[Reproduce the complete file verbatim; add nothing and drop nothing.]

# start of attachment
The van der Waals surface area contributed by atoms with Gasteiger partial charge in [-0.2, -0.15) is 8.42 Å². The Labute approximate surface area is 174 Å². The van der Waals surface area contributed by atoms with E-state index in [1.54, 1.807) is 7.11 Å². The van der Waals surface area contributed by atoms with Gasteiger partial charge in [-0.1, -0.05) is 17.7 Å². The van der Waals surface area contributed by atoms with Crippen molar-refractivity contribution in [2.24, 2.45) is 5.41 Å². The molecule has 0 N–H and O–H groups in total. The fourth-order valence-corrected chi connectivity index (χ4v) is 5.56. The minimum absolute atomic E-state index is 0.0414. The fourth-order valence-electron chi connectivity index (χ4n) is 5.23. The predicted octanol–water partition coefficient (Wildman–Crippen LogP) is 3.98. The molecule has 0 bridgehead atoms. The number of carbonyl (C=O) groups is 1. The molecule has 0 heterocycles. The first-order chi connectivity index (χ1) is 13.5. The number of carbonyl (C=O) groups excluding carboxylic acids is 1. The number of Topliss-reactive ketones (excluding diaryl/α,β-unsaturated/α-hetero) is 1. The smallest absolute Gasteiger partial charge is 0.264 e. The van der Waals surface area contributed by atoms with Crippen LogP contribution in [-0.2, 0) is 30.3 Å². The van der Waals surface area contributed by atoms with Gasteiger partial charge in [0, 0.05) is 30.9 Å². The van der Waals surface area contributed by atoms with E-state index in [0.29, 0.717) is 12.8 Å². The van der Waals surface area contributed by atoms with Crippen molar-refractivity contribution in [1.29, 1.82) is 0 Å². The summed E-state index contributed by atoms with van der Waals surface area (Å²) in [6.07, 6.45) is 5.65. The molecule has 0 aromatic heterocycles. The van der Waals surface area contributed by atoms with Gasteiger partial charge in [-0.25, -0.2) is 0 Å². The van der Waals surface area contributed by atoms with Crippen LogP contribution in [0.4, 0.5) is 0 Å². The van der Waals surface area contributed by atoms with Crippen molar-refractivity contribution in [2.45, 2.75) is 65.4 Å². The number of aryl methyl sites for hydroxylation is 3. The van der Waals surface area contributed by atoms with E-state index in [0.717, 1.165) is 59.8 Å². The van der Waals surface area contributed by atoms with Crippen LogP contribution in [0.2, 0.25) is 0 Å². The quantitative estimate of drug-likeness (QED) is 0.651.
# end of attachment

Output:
The van der Waals surface area contributed by atoms with Gasteiger partial charge in [-0.2, -0.15) is 8.42 Å². The Labute approximate surface area is 174 Å². The van der Waals surface area contributed by atoms with E-state index in [1.54, 1.807) is 7.11 Å². The van der Waals surface area contributed by atoms with Gasteiger partial charge in [-0.1, -0.05) is 17.7 Å². The van der Waals surface area contributed by atoms with Crippen molar-refractivity contribution in [2.24, 2.45) is 5.41 Å². The molecule has 0 N–H and O–H groups in total. The fourth-order valence-corrected chi connectivity index (χ4v) is 5.56. The minimum absolute atomic E-state index is 0.0414. The fourth-order valence-electron chi connectivity index (χ4n) is 5.23. The predicted octanol–water partition coefficient (Wildman–Crippen LogP) is 3.98. The molecule has 0 bridgehead atoms. The number of carbonyl (C=O) groups is 1. The molecule has 0 heterocycles. The first-order chi connectivity index (χ1) is 13.5. The number of carbonyl (C=O) groups excluding carboxylic acids is 1. The number of Topliss-reactive ketones (excluding diaryl/α,β-unsaturated/α-hetero) is 1. The smallest absolute Gasteiger partial charge is 0.264 e. The van der Waals surface area contributed by atoms with Crippen LogP contribution in [-0.2, 0) is 30.3 Å². The van der Waals surface area contributed by atoms with Gasteiger partial charge in [0, 0.05) is 30.9 Å². The van der Waals surface area contributed by atoms with E-state index in [0.29, 0.717) is 12.8 Å². The van der Waals surface area contributed by atoms with Crippen molar-refractivity contribution in [1.29, 1.82) is 0 Å². The summed E-state index contributed by atoms with van der Waals surface area (Å²) in [6.07, 6.45) is 5.65. The molecule has 0 aromatic heterocycles. The van der Waals surface area contributed by atoms with Gasteiger partial charge in [-0.25, -0.2) is 0 Å². The van der Waals surface area contributed by atoms with Crippen LogP contribution in [0.4, 0.5) is 0 Å². The van der Waals surface area contributed by atoms with Crippen molar-refractivity contribution in [2.45, 2.75) is 65.4 Å². The number of aryl methyl sites for hydroxylation is 3. The van der Waals surface area contributed by atoms with E-state index in [0.717, 1.165) is 59.8 Å². The van der Waals surface area contributed by atoms with Crippen LogP contribution in [0.2, 0.25) is 0 Å². The quantitative estimate of drug-likeness (QED) is 0.651.